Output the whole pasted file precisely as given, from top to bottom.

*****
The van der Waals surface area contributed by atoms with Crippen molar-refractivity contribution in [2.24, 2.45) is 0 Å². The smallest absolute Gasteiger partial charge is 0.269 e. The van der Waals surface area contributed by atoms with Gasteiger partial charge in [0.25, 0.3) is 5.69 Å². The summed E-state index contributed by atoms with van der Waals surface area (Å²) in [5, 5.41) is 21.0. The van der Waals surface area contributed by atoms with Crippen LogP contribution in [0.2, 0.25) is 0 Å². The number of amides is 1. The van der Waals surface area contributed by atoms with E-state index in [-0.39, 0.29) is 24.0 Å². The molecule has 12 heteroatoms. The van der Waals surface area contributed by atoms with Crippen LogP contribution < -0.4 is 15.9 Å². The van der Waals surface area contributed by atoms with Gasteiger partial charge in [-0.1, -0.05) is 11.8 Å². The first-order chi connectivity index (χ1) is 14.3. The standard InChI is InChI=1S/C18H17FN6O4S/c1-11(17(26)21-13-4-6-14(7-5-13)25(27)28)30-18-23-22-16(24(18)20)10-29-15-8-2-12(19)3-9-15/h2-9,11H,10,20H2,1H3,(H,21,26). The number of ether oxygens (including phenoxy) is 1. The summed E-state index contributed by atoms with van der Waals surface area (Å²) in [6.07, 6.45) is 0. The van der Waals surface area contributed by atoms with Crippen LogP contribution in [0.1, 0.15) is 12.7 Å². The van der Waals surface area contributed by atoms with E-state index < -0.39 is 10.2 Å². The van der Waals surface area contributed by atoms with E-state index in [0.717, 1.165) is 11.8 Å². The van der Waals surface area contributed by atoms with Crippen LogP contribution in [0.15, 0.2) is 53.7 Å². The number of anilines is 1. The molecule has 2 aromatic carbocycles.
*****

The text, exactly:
The van der Waals surface area contributed by atoms with Crippen molar-refractivity contribution in [2.24, 2.45) is 0 Å². The smallest absolute Gasteiger partial charge is 0.269 e. The van der Waals surface area contributed by atoms with Gasteiger partial charge in [0.25, 0.3) is 5.69 Å². The summed E-state index contributed by atoms with van der Waals surface area (Å²) in [5, 5.41) is 21.0. The van der Waals surface area contributed by atoms with Crippen LogP contribution in [0.2, 0.25) is 0 Å². The number of amides is 1. The van der Waals surface area contributed by atoms with E-state index in [-0.39, 0.29) is 24.0 Å². The molecule has 12 heteroatoms. The van der Waals surface area contributed by atoms with Crippen LogP contribution < -0.4 is 15.9 Å². The van der Waals surface area contributed by atoms with Gasteiger partial charge in [-0.1, -0.05) is 11.8 Å². The first-order chi connectivity index (χ1) is 14.3. The standard InChI is InChI=1S/C18H17FN6O4S/c1-11(17(26)21-13-4-6-14(7-5-13)25(27)28)30-18-23-22-16(24(18)20)10-29-15-8-2-12(19)3-9-15/h2-9,11H,10,20H2,1H3,(H,21,26). The number of ether oxygens (including phenoxy) is 1. The summed E-state index contributed by atoms with van der Waals surface area (Å²) in [6.07, 6.45) is 0. The van der Waals surface area contributed by atoms with Crippen LogP contribution in [0.1, 0.15) is 12.7 Å². The van der Waals surface area contributed by atoms with E-state index < -0.39 is 10.2 Å². The van der Waals surface area contributed by atoms with E-state index in [0.717, 1.165) is 11.8 Å². The van der Waals surface area contributed by atoms with Crippen LogP contribution in [0.15, 0.2) is 53.7 Å². The number of anilines is 1. The molecule has 2 aromatic carbocycles.